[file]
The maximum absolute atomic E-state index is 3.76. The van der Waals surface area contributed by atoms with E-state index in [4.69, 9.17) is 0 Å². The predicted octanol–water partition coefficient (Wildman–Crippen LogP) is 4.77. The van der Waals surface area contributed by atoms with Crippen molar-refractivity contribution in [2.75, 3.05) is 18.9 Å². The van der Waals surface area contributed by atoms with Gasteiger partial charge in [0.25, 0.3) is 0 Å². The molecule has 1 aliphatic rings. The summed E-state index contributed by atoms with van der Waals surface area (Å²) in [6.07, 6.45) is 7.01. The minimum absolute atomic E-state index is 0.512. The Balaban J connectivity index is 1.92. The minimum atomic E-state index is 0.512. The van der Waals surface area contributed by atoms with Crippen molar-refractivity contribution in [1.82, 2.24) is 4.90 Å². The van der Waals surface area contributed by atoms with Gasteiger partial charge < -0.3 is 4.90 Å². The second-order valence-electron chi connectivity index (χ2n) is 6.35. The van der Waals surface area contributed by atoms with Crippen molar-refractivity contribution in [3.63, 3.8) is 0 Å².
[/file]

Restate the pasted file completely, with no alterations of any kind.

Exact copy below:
The maximum absolute atomic E-state index is 3.76. The van der Waals surface area contributed by atoms with E-state index in [4.69, 9.17) is 0 Å². The predicted octanol–water partition coefficient (Wildman–Crippen LogP) is 4.77. The van der Waals surface area contributed by atoms with Crippen molar-refractivity contribution in [2.75, 3.05) is 18.9 Å². The van der Waals surface area contributed by atoms with Gasteiger partial charge in [0.25, 0.3) is 0 Å². The molecule has 1 aliphatic rings. The summed E-state index contributed by atoms with van der Waals surface area (Å²) in [6.07, 6.45) is 7.01. The minimum absolute atomic E-state index is 0.512. The Balaban J connectivity index is 1.92. The minimum atomic E-state index is 0.512. The van der Waals surface area contributed by atoms with Crippen molar-refractivity contribution in [1.82, 2.24) is 4.90 Å². The van der Waals surface area contributed by atoms with Gasteiger partial charge < -0.3 is 4.90 Å². The second-order valence-electron chi connectivity index (χ2n) is 6.35. The van der Waals surface area contributed by atoms with Crippen molar-refractivity contribution in [3.63, 3.8) is 0 Å².